In this beautiful and heartbreaking article, Mark Fay shares the story of an emotional day. It involved plenty of flying, from a night IFR takeoff to a gusty landing. But the real lessons have a lot more to do with family, grief and decision-making under stressful circumstances. It’s a reminder of the unique perspective flying can give you on life and loss.
AS FIGHTER PILOT. NOT REQUIRED STANDARD.
Sixty four years after that assessment was penned into my pilot’s log book by the CFI of No. 2 Operational Training Unit at RAAF Base Williamtown, I still have a twinge of shame and regret.
It was a rough flight. One of those flights where you think to yourself, I should have taken up boating. It started as a routine mountain departure. Typical go now in the 30-minute window between snow, sunshine, and the rapidly approaching rain clouds. After clearing mountainous terrain, I picked up my instrument clearance and looked at the broken cumulus build ups in front of me. Be a good chance to use my new Avidyne IFD440 in some real IFR I thought. And then the fun began…
About a year after buying an already-built Van’s RV-6 and spending a very hot July earning a tailwheel endorsement, I thought I knew the airplane well enough to attend a formation flying clinic being hosted by the Ohio Valley RVators at the not-too-distant Parkersburg, West Virginia, airport. As interesting as it sounded, the very idea of it caused me quite a bit of stress.
The closer we got to the airport the lower the sun was on the horizon and the longer the shadows became. The haze was really getting thick and hanging close to the ground. It seemed the more we strained, the less we could see. We knew the airport was right out there somewhere.
As we crossed into Michigan, the satellite downlink picture beyond Lake Huron showed an irregular line of large thunderstorms stretching on a 35 degree angle from right to left across our path. I had been warned about scattered thunderstorms across Ontario leaving Green Bay but this looked more than scattered and I could not tell if there was a gap at least 50 miles wide for us to go through.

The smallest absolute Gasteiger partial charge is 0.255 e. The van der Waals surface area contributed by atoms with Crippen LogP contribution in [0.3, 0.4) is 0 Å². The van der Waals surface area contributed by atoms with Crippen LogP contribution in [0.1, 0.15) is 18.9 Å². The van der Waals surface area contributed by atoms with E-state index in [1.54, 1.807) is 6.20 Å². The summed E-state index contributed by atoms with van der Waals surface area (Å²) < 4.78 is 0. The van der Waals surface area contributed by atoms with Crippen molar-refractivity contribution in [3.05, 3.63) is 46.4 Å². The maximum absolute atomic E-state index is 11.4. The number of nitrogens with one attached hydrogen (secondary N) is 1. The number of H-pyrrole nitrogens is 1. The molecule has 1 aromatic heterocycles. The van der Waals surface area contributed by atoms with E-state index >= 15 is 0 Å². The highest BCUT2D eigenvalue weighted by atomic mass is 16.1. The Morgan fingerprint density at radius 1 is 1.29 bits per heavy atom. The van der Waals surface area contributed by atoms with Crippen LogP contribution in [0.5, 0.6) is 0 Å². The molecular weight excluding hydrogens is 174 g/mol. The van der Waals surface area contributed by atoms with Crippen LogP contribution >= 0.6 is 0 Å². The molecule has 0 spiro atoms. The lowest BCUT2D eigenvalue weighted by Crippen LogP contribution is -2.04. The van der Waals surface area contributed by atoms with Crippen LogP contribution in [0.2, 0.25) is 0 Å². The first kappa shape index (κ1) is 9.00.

A flight from LGA to JFK was normally nowhere near as short as you might think. Although the direct distance between the two airports is less than 10 miles, the flight itself often involved a tour of Long Island nearly out to Montauk to fit into the arrival pattern at JFK. It was not uncommon for the off-to-on time of this ferry flight to exceed 30 minutes.
“It’s snowing in Chicago and Indiana, and there won’t be any open roads or airline flights to Chicago until next week” – a prediction which turned out to be absolutely correct. This announcement tended to make it seem somewhat difficult for the groom to get to the suburban Chicago wedding by Saturday night – two days later.
After a few more minutes of discussing the round dials and radios, my wife began to ask about the clouds in front of us. I did my best to be nonchalant about the approaching wall of smooth, white clouds, but in the back of my mind was the thought that this was the first time in over 10 years that I would be in actual “hard” IFR. I could feel that my smile lacked some sincerity when I joked about the weather.
There was some apprehension as we approached the terminal as we could see a lot of military personnel and when we parked, I left the No. 3 engine running until I was assured of an airstart as we had no APU on DC-8 aircraft. I opened the forward door to be met by a six-foot Ugandan soldier holding a rifle at me.